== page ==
I have been teaching on MSc courses at the University of Edinburgh for more than 25 years. I was involved in the reorganisation of the MSc in Animal Breeding which became the MSc in “Quantitative Genetics and Genome Analysis” in 2000. This reorganisation expanded teaching of quantitative genetics from animal breeding to unite the areas of quantitative genetics applied to human, livestock and natural populations. Since the launch of the new MSc I have sat on the examination board of the MSc as representative of the Roslin Institute since then. With Sara Knott I co-organise the “Linkage and Genome Analysis” section of the course and teach over a period of three weeks on this course. I also supervise summer MSc research projects.

I have both organised and taught on international post-graduate courses on livestock genomics and run international courses on QTL analysis.

My research in a nutshell

I am interested in understanding why individuals vary one from the other. Most characteristics, whether it is in a population of humans or of farm animals, vary from individual to individual. Some are taller, some shorter; some are quick growing and some slow growing; some are more susceptible to disease and some more resistant. Variation in such characteristics is usually controlled by many different genes combined with environmental factors such as diet and upbringing. However, for most characteristics we know very little about the genes that are involved or how they act to influence an individual’s growth, strength and health. Therefore, my research involves analysing variation of characteristics in large populations of animals or humans and attempting to identify the genes that may contribute to this variation. An improved knowledge of how genes act to control variation between individuals could be valuable in a number of ways. For example an understanding of the biology would help in the design of drugs to combat disease in humans and livestock and knowledge of the genes involved could help select cows that have naturally more efficient milk production.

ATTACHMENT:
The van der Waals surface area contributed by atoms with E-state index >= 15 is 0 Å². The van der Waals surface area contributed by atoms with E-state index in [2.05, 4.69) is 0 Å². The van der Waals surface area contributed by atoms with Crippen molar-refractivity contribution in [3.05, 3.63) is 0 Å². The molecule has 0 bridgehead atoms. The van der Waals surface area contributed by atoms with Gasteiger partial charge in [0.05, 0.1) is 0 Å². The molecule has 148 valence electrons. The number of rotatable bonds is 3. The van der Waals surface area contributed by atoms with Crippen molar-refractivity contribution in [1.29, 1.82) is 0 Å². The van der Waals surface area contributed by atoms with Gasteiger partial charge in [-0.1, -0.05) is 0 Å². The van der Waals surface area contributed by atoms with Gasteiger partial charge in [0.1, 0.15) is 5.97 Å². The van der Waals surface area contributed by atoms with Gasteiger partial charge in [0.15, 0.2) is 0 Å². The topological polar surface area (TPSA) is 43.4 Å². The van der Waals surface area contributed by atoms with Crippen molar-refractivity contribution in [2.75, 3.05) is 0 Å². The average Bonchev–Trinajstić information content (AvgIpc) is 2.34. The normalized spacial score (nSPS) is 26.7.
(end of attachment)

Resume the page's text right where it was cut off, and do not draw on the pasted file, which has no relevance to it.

Highlighted research outputs

  1. Detecting epistasis in human complex traits

    Research output: Contribution to journalArticle

  2. An Evolutionary Perspective on Epistasis and the Missing Heritability

    Research output: Contribution to journalArticle

  3. The genomic signature of trait-associated variants

    Research output: Contribution to journalArticle

  4. The heritability of human disease: estimation, uses and abuses

    Research output: Contribution to journalArticle

  5. A cornucopia of maize genes

    Research output: Contribution to journalArticle

  6. Towards in vitro genetics

    Research output: Contribution to journalArticle

  7. Methodological aspects of the genetic dissection of gene expression

    Research output: Contribution to journalArticle

  8. Genetical genomics in humans and model organisms

    Research output: Contribution to journalArticle

  9. Epistasis: too often neglected in complex trait studies?

    Research output: Contribution to journalArticle

  10. Multitrait least squares for quantitative trait loci detection

    Research output: Contribution to journalArticle

  11. Detecting QTLs for uni- and bipolar disorder using a variance component method

    Research output: Contribution to journalArticle

  12. DNA microsatellite analysis of Dolly

    Research output: Contribution to journalArticle

  13. Confidence intervals in QTL mapping by bootstrapping

    Research output: Contribution to journalArticle

  14. Genetic mapping of quantitative trait loci for growth and fatness in pigs

    Research output: Contribution to journalArticle

View all (330) »

Research activities & awards

  1. PLoS Genetics

    Activity: Editorial work or peer review of publicationsEditorial activity

  2. Scientific Review Committee

    Activity: External academic engagementMembership of peer review panel or committee

  3. Hosting Yoshinobu Uemoto

    Activity: External academic engagementHosting an academic visitor

View all (3) »

ID: 393785